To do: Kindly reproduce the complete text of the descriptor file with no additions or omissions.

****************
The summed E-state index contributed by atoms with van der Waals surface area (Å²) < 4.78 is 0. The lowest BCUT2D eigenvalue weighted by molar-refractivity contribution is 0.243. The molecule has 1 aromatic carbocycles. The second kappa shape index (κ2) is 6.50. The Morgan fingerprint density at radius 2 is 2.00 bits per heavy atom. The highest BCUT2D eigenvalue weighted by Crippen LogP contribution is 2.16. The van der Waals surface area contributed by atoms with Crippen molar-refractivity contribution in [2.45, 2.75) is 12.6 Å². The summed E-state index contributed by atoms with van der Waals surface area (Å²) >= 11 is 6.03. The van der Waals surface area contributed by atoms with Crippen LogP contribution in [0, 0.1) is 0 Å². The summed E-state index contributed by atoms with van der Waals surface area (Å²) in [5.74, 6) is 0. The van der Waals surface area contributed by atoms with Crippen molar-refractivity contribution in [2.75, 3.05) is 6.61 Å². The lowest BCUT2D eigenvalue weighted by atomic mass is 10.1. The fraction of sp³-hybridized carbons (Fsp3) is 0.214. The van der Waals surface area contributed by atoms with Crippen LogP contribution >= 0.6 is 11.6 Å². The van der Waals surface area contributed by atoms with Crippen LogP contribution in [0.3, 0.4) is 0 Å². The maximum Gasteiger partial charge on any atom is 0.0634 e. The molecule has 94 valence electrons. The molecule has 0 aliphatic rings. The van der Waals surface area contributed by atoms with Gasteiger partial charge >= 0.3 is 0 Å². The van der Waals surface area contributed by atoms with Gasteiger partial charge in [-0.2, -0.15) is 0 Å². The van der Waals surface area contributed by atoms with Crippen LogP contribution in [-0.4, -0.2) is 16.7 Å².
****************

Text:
The summed E-state index contributed by atoms with van der Waals surface area (Å²) < 4.78 is 0. The lowest BCUT2D eigenvalue weighted by molar-refractivity contribution is 0.243. The molecule has 1 aromatic carbocycles. The second kappa shape index (κ2) is 6.50. The Morgan fingerprint density at radius 2 is 2.00 bits per heavy atom. The highest BCUT2D eigenvalue weighted by Crippen LogP contribution is 2.16. The van der Waals surface area contributed by atoms with Crippen molar-refractivity contribution in [2.45, 2.75) is 12.6 Å². The summed E-state index contributed by atoms with van der Waals surface area (Å²) >= 11 is 6.03. The van der Waals surface area contributed by atoms with Crippen LogP contribution in [0, 0.1) is 0 Å². The summed E-state index contributed by atoms with van der Waals surface area (Å²) in [5.74, 6) is 0. The van der Waals surface area contributed by atoms with Crippen molar-refractivity contribution in [2.75, 3.05) is 6.61 Å². The lowest BCUT2D eigenvalue weighted by atomic mass is 10.1. The fraction of sp³-hybridized carbons (Fsp3) is 0.214. The van der Waals surface area contributed by atoms with Crippen LogP contribution >= 0.6 is 11.6 Å². The van der Waals surface area contributed by atoms with Crippen LogP contribution in [0.3, 0.4) is 0 Å². The maximum Gasteiger partial charge on any atom is 0.0634 e. The molecule has 94 valence electrons. The molecule has 0 aliphatic rings. The van der Waals surface area contributed by atoms with Gasteiger partial charge >= 0.3 is 0 Å². The van der Waals surface area contributed by atoms with Gasteiger partial charge in [-0.2, -0.15) is 0 Å². The van der Waals surface area contributed by atoms with Crippen LogP contribution in [-0.4, -0.2) is 16.7 Å².